Dave Pooser | 1 Mar 06:39 2011

Re: Format returning bogus controller info

On 2/28/11 4:23 PM, "Garrett D'Amore" <garrett <at> nexenta.com> wrote:

>Drives are ordered in the order they are *enumerated* when they *first*
>show up in the system.  *Ever*.

Is the same true of controllers? That is, will c12 remain c12 or
/pci <at> 0,0/pci8086,340c <at> 5 remain /pci <at> 0,0/pci8086,340c <at> 5 even if other
controllers are active?
--

-- 
Dave Pooser, ACSA
Manager of Information Services
Alford Media  http://www.alfordmedia.com
Moazam Raja | 1 Mar 07:38 2011
Picon

ZFS send/recv horribly slow on system with 1800+ filesystems

Hi all, I have a test system with a large amount of filesystems which
we take snapshots of and do send/recvs with.

On our test machine, we have 1800+ filesystems and about 5,000
snapshots.The system has 48GB of RAM, and 8 cores (x86). The
filesystem is comprised of 2 regular 1TB in a mirror with a 320GB
FusionIO flash card acting as a ZIL and read cache.

We've noticed that on systems with just a handful of filesystems, ZFS
send (recursive) is quite quick, but on our 1800+ fs box, it's
horribly slow.

For example,

root <at> testbox:~# zfs send -R chunky/0 <at> async-2011-02-28-15:11:20| pv -i
1 > /dev/null

2.51GB 0:04:57 [47.4kB/s] [            <=>                                     ]
^C

The other odd thing I've noticed is that during the 'zfs send' to
/dev/null, zpool iostat shows we're actually *writing* to the zpool at
the rate of 4MB-8MB/s, but reading almost nothing. How can this be the
case?

So I'm left with 2 questions -

1.) Does ZFS get immensely slow once we have thousands of filesystems?

2.) Why do we see 4MB-8MB/s of *writes* to the filesystem when we do a
(Continue reading)

Brandon High | 1 Mar 09:25 2011

Re: ZFS send/recv horribly slow on system with 1800+ filesystems

On Mon, Feb 28, 2011 at 10:38 PM, Moazam Raja <moazam <at> gmail.com> wrote:
> We've noticed that on systems with just a handful of filesystems, ZFS
> send (recursive) is quite quick, but on our 1800+ fs box, it's
> horribly slow.

When doing an incremental send, the system has to identify what blocks
have changed, which can take some time. If not much data has changed,
the delay can take longer than the actual send.

I've noticed that there's a small delay when starting a send of a new
snapshot and when starting the receive of one. Putting something like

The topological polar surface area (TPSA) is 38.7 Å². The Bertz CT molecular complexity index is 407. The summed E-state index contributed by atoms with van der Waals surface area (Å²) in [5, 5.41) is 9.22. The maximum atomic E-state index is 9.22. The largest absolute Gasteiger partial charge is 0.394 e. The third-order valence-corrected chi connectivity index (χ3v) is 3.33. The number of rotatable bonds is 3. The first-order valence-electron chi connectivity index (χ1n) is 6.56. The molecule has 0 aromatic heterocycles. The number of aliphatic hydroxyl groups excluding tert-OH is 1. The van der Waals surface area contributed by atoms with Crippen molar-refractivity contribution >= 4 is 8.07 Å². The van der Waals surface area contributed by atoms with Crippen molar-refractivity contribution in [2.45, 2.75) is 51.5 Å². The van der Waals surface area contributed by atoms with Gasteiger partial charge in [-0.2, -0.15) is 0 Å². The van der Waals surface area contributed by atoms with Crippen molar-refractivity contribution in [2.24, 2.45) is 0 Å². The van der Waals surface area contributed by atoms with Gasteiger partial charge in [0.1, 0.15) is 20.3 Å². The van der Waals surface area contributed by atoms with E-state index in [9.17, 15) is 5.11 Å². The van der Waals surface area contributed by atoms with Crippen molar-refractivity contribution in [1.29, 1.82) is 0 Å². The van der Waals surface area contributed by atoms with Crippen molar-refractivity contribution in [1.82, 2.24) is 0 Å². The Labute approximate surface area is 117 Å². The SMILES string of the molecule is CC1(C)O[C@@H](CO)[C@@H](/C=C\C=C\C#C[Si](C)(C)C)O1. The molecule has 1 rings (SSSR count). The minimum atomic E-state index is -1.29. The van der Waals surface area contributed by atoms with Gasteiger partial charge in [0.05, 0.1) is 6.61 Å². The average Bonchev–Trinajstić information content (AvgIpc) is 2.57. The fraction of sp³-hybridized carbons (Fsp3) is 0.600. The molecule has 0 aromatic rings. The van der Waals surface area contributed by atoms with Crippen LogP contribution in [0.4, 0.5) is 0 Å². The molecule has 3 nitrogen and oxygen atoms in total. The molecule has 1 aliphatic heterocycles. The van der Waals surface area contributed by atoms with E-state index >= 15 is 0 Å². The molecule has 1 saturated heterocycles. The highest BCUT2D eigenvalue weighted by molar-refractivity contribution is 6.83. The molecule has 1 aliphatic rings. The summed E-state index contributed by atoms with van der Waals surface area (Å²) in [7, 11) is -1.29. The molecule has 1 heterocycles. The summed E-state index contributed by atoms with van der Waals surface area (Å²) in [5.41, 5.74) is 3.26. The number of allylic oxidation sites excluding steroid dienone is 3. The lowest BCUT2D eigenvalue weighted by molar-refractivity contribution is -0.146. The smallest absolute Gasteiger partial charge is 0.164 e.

mbuffer in the path helps to smooth things out. It won't help in the
example you've cited below, but it will help in real world use.

> The other odd thing I've noticed is that during the 'zfs send' to
> /dev/null, zpool iostat shows we're actually *writing* to the zpool at
> the rate of 4MB-8MB/s, but reading almost nothing. How can this be the
> case?

The writing seems odd, but the lack of reads doesn't. You might have
most or all of the data in the ARC or L2ARC, so your zpool doesn't
need to be read from.

> 1.) Does ZFS get immensely slow once we have thousands of filesystems?

No. Incremental sends might take longer, as I mentioned above.

> 2.) Why do we see 4MB-8MB/s of *writes* to the filesystem when we do a
> 'zfs send' to /dev/null ?

(Continue reading)

Brandon High | 1 Mar 09:32 2011

Re: Format returning bogus controller info

On Mon, Feb 28, 2011 at 9:39 PM, Dave Pooser <dave.zfs <at> alfordmedia.com> wrote:
> Is the same true of controllers? That is, will c12 remain c12 or
> /pci <at> 0,0/pci8086,340c <at> 5 remain /pci <at> 0,0/pci8086,340c <at> 5 even if other
> controllers are active?

You can rebuild the device tree if it bothers you. There are some
(outdated) instructions here:
http://spiralbound.net/blog/2005/12/21/rebuilding-the-solaris-device-tree
. I think you can do this all with a new boot environment, rather than
boot from a CD.

-B

--

-- 
Brandon High : bhigh <at> freaks.com
Roy Sigurd Karlsbakk | 1 Mar 17:03 2011
Picon

Good SLOG devices?

Hi

I'm running OpenSolaris 148 on a few boxes, and newer boxes are getting installed as we speak. What would you
suggest for a good SLOG device? It seems some new PCI-E-based ones are hitting the market, but will those
require special drivers? Cost is obviously alsoo an issue here....

Vennlige hilsener / Best regards

roy
--
Roy Sigurd Karlsbakk
(+47) 97542685
roy <at> karlsbakk.net
http://blogg.karlsbakk.net/
--
I all pedagogikk er det essensielt at pensum presenteres intelligibelt. Det er et elementært imperativ
for alle pedagoger å unngå eksessiv anvendelse av idiomer med fremmed opprinnelse. I de fleste
tilfeller eksisterer adekvate og relevante synonymer på norsk.

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Ray Van Dolson | 1 Mar 17:08 2011

Re: Good SLOG devices?

On Tue, Mar 01, 2011 at 08:03:42AM -0800, Roy Sigurd Karlsbakk wrote:
> Hi
> 
> I'm running OpenSolaris 148 on a few boxes, and newer boxes are
> getting installed as we speak. What would you suggest for a good SLOG
> device? It seems some new PCI-E-based ones are hitting the market,
> but will those require special drivers? Cost is obviously alsoo an
> issue here....
> 
> Vennlige hilsener / Best regards
> 
> roy

What type of workload are you looking to handle?  We've had good luck
with pairs of Intel X-25E's for VM datastore duty.

We also have a DDRrive X1 which is probably the best option out there
currently and will handle workloads the X-25E's can't.

I believe a lot of folks here use the Vertex SLC-based SF-15 SSD's
also.

Ray
Cindy Swearingen | 1 Mar 17:10 2011
Picon

Re: Format returning bogus controller info

(Dave P...I sent this yesterday, but it bounced on your email address)

A small comment from me would be to create some test pools and replace
devices in the pools to see if device names remain the same or change
during these operations.

If the device names change and the pools are unhappy, retest similar
operations while the pools' are exported.

I've seen enough controller/device numbering wreak havoc on pool